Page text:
MUNICH — The recent attacks on the Internet would be great material for a movie. But it would be more a horror film than action flick — and it could be a low-budget production since the victims could just be you and me. No need to pay high-priced movie stars.
The screenplay would go like this: The powers of darkness introduce themselves, undetected, into playrooms, bedrooms and living rooms. That's where they take possession of all the little helpers that are making our lives easier and more amusing. They capture baby phones and cable boxes, webcams, toasters and refrigerators, recruiting them for the army of evil ghosts, which marches out in crowds of hundreds of thousands to destroy the world.
Planes falls from the sky. Power plants explode. Dams break. The world economy is collapsing. But... all hope is not lost. Enter the superheroes: An army of digital robots and weapons systems that fight back. In the end, the good guys win. The world is safe — at least for now. Because the powers of the darkness are not defeated for good. They've only pulled back in order to plan their next attack.
That's the film version. A real "denial of service attack" — a technical term used to describe what happens if the computer performance of hundreds of thousands of machines is bundled so as to overcharge the key section of a network and make it hang-up — is equally dramatic, albeit a bit more complicated to explain.
In this autumn's concrete example, the power of darkness was called Mirai. That's the Japanese word for "future." Hopefully it's not an omen, because what a mess this so-called "botnet" made in the United States, Europe and Africa. By the end of October, half of the Internet in the U.S. was down. Shortly after that, there was an attack on Liberia that forced almost the whole country offline. The next attack hit Deutsche Telekom.
It could be argued that an evening without the Internet actually benefits our social and family lives. And it's true that no planes have fallen from the sky. Still, the Mirai attack in Liberia did a lot of harm to the national economy. For the American and German users it was simply annoying.
The movie version, assuming it was successful, would certainly spawn a sequel. That's the Hollywood way. And in real life? Are there more, bigger attacks to come? Quite possibly. This past September, IT-security expert Bruce Schneier wrote an essay titled "Someone Is Learning How to Take Down the Internet." In it, Schneier interpreted a series of attacks as preparation for a massive attack that aims at, literally, taking down the whole network.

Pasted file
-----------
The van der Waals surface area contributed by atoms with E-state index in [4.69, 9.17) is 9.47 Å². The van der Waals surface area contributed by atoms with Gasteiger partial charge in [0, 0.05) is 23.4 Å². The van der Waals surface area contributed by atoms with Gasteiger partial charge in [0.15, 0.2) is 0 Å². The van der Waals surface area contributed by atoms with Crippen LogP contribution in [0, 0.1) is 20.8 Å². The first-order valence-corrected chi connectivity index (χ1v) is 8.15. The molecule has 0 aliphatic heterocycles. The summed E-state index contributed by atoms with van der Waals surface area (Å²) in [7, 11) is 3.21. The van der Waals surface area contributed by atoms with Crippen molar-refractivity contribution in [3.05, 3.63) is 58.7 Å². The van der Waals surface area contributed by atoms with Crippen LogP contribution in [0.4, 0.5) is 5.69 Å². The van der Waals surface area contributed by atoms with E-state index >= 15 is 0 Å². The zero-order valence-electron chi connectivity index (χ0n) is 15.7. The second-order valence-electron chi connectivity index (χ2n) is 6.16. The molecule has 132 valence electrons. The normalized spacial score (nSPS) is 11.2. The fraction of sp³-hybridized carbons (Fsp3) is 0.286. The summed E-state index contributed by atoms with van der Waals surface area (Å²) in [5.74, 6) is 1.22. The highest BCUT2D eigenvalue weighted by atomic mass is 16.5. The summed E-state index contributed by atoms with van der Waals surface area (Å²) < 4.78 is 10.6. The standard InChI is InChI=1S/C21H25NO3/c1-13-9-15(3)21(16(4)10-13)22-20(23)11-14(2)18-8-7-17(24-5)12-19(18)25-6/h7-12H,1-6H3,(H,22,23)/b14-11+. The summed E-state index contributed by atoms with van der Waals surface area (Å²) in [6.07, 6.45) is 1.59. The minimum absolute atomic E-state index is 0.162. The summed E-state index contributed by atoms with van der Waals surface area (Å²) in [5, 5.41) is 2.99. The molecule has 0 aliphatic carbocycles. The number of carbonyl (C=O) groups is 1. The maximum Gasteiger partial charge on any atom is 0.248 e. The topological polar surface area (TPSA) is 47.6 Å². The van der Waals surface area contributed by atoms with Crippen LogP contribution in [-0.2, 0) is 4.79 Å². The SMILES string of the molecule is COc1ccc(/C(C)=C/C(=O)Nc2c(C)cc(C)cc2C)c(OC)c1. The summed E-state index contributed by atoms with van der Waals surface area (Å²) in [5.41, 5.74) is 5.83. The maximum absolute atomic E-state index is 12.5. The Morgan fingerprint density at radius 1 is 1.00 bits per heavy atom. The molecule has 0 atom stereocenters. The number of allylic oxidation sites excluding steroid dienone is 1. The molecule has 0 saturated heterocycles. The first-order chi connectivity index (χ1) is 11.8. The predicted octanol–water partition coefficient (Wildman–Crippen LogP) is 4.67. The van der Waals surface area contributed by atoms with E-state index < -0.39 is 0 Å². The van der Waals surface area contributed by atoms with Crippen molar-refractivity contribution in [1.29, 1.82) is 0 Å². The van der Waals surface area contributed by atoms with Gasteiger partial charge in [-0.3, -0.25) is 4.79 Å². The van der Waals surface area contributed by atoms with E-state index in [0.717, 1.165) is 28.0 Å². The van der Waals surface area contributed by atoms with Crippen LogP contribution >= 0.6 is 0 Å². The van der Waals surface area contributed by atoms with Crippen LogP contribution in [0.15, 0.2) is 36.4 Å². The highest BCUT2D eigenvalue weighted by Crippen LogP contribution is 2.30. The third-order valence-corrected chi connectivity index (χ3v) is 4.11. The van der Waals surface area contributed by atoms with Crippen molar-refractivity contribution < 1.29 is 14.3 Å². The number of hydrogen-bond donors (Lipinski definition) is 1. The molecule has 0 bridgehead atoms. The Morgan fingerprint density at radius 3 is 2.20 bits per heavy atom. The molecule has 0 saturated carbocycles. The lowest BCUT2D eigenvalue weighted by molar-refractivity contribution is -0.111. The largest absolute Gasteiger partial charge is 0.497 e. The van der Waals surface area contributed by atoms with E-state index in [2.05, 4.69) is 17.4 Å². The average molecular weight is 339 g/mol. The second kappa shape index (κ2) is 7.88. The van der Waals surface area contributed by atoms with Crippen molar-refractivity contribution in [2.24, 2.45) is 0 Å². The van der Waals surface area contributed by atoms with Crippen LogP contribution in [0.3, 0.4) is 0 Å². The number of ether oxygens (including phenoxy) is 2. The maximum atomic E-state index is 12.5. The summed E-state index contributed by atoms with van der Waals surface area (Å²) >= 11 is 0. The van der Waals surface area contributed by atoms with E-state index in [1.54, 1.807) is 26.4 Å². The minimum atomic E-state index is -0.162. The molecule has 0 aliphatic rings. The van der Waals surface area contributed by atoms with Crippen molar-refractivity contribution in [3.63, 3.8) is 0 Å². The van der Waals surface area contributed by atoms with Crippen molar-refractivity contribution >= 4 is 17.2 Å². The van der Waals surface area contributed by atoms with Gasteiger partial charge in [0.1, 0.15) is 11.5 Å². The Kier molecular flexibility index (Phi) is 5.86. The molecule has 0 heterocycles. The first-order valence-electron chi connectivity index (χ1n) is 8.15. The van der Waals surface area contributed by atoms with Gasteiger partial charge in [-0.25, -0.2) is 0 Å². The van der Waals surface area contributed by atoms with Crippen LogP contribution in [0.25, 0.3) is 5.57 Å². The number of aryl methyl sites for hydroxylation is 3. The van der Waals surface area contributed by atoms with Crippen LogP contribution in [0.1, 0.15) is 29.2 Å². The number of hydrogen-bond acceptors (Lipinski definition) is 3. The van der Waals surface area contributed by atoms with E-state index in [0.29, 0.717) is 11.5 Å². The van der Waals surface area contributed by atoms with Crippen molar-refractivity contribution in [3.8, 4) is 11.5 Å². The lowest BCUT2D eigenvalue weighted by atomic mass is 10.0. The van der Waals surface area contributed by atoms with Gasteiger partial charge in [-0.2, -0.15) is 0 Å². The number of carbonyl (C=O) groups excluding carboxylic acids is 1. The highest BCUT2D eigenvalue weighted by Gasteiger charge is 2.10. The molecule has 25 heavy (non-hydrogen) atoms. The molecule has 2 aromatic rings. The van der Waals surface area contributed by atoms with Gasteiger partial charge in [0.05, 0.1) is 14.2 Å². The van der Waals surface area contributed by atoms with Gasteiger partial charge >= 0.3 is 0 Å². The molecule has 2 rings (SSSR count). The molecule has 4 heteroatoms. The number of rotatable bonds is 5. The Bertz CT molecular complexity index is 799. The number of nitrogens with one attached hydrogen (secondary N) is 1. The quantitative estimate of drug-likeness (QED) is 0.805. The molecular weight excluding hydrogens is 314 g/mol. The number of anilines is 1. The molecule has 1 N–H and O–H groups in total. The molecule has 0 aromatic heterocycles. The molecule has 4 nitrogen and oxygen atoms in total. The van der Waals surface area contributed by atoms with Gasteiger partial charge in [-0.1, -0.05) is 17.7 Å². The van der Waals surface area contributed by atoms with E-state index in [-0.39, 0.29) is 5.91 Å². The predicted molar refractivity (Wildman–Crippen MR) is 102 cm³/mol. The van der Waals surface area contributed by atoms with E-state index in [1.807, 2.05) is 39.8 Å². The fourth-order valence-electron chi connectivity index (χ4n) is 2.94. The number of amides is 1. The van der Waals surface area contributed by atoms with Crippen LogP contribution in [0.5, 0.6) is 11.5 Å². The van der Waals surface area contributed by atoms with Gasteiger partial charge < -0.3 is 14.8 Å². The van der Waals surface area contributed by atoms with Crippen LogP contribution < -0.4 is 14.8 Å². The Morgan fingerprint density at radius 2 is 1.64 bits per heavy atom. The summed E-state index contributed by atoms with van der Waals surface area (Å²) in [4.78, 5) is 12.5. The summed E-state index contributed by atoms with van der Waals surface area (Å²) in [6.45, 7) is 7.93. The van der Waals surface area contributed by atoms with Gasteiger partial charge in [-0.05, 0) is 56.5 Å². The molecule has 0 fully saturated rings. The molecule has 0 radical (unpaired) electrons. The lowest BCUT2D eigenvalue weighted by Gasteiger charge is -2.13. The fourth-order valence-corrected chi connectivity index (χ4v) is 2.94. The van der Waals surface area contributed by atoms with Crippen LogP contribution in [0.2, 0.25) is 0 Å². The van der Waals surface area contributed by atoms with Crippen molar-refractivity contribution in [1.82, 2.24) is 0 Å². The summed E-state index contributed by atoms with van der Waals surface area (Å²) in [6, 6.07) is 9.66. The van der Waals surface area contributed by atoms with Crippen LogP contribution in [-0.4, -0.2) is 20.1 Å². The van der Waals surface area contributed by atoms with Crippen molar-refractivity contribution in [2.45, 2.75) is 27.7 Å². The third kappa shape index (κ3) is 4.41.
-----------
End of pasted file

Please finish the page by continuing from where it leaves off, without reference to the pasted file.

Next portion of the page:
And if that really happened? Right now there's no plan B for how the world could function without the Internet. Instead the discussion focuses on "mobilizing." We're being told to arm ourselves for such digital attacks, defend ourselves at all cost, develop weapons.
Those who heed this advice will most certainly be able to fight off one attack or another. For companies and governments this is crucial — in the short run. But it doesn't change anything about the fact that the so-called Internet of things with its inter-connected domestic appliances, its clumsily cobbled together protocols and the efficiency-oriented company networks remain target elements of the digital world.
The problem is that we can't rewind digital development. But we can remember how it all started. The Internet was originally developed by the U.S. Army's DARPA (Defense Advanced Research Projects Agency) as a network for communication that could survive a nuclear war. And it still contains this original idea.
Strictly speaking, "the Internet" doesn't exist. It's an umbrella term for an interconnected world, in which any imaginable processing device can be interlinked, whether it's with a mainframe computer or a toaster. And so it's easy to imagine a single attack taking the whole thing down. But it doesn't necessarily have to play out like that. In the long run, the Internet will have to be regarded as the almost indestructible network of networks it was designed to be. Even if a branch point falls out, the Internet will find a loop way in order to fill the gap.
It's a common error in reasoning to see the Internet as the monolith of monoliths. And if the big digital players had their way, it would be. They'd like nothing more than to house the Internet in one big room that they alone control. But that kind of thinking is exactly what makes the Internet vulnerable to attack, what makes the danger of a digital collapse a real and horrifying possibility.
There are a couple of ways the Internet could be revisited and redesigned. The programming-collective Ushahidi in Nairobi, for example, has developed a modem for the Third World, making it possible to bypass power blackouts automatically by activating alternative network and energy sources within seconds. Scientist George Dyson, for his part, recommends renovating the old telegraph systems in order to have a sort of narrow-band Internet that could stand in as an emergency back-up system.
These approaches are as close to each other as Judo and Ultimate Fighting. Defense through evasion, on the one hand. Counterattack, on the other. The destructive potential of frontal attacks is disproportionately big on the Internet. That's why defense alone isn't enough anymore. Only if we understand the Internet's original powers of resistance we can guarantee digital safety in the long run.